Prime Minister Medvedev promoted the ruling at a meeting with United Russia party leadership in Moscow, and stated that the Internet “should be regulated by a set of rules, which mankind has yet to work out, and it's a very difficult process because we cannot regulate everything, nor can we leave [the Internet] outside the legal realm.” These remarks are very much at odds with Medvedev’s speech 2011 speech at the World Economic Forum in Davos, where he said that “Russia will not support initiatives that put in doubt freedom in the Internet, freedom which is based on the requirements of morality and law.” Last week’s United Russia meeting, Medvedev also spoke of “basic rights and freedoms” such as the “right to be protected against harmful content.”
The blacklist bill has been criticized for the speed with which it was rushed through the Duma; less than a week passed between the initial reading of the amendments on July 6 and its passage after the third reading on July 11. In the final version of the bill, child pornography, suicide how-to instructions, and drug propaganda could all be blocked if the offending content is not removed within 24 hours of an official notice to site owners.
In the final reading, the Duma removed the portion of the bill that criminalized “extremist” online content. This may have been a response to major websites on the RuNet—including Russian-language Wikipedia and LiveJournal—going dark to protest the bill. However, the Duma gave preliminary approval last week to an anti-libel and slander bill that would designate many rights and campaign NGOs as “foreign agents,” and it also recently passed a law that increased the fines for public protesters. EFF is deeply concerned about this alarming trend towards legislating Internet censorship in Russia and will continue to keep an eye on the situation as it develops.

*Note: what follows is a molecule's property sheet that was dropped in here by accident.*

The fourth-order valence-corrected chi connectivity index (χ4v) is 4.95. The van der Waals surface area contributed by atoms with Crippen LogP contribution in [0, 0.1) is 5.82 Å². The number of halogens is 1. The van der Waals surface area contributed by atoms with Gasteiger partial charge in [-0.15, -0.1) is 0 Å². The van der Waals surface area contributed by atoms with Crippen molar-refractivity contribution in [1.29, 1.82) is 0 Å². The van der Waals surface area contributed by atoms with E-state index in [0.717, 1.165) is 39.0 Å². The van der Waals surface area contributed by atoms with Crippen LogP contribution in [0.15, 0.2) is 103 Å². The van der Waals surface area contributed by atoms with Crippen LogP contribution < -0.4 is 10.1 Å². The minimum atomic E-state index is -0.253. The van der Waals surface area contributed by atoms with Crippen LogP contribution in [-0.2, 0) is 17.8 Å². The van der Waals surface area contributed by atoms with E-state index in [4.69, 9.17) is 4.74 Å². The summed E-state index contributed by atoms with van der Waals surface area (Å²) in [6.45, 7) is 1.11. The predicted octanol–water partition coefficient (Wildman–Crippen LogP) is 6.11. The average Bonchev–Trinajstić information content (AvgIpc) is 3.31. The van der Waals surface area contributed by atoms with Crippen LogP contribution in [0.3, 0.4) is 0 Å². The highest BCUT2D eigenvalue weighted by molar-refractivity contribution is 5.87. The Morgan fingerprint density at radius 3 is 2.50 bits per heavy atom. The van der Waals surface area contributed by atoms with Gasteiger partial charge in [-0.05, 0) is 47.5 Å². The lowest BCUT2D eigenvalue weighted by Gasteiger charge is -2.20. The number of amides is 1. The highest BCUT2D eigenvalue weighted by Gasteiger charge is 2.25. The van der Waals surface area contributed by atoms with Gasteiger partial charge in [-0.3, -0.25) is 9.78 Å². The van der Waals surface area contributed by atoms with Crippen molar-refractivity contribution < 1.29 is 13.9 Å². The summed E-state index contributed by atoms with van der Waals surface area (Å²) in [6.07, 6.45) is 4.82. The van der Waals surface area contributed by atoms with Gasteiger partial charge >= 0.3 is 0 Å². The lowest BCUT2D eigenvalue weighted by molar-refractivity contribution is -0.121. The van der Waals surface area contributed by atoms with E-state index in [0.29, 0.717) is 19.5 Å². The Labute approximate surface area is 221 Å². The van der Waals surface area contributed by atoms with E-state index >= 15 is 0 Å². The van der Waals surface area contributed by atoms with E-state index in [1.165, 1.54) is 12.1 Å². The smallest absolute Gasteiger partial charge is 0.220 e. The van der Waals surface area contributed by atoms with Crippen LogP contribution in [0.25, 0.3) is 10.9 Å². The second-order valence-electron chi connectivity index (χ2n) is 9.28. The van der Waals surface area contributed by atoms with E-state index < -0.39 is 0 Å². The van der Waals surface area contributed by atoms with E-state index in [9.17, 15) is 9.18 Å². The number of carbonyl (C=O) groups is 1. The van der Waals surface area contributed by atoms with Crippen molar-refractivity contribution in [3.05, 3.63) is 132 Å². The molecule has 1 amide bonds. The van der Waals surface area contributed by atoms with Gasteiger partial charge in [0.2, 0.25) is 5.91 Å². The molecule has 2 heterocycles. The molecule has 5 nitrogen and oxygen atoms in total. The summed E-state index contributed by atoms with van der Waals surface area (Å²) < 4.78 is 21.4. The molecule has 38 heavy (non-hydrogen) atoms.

As Congress and the President rush to re-authorize the dangerous FISA Amendments Act (FAA)—the law shamefully passed after pressure to legalize certain portions of the NSA’s warrantless wiretapping program—EFF has been sounding the alarm that Americans’ communications are still being unconstitutionally collected by the government without a warrant. On Friday, the Office of the Director of National Intelligence, (DNI) begrudgingly agreed, acknowledging that, “on at least one occasion” the secret FISA court “held that some collection…used by the government was unreasonable under the Fourth Amendment.”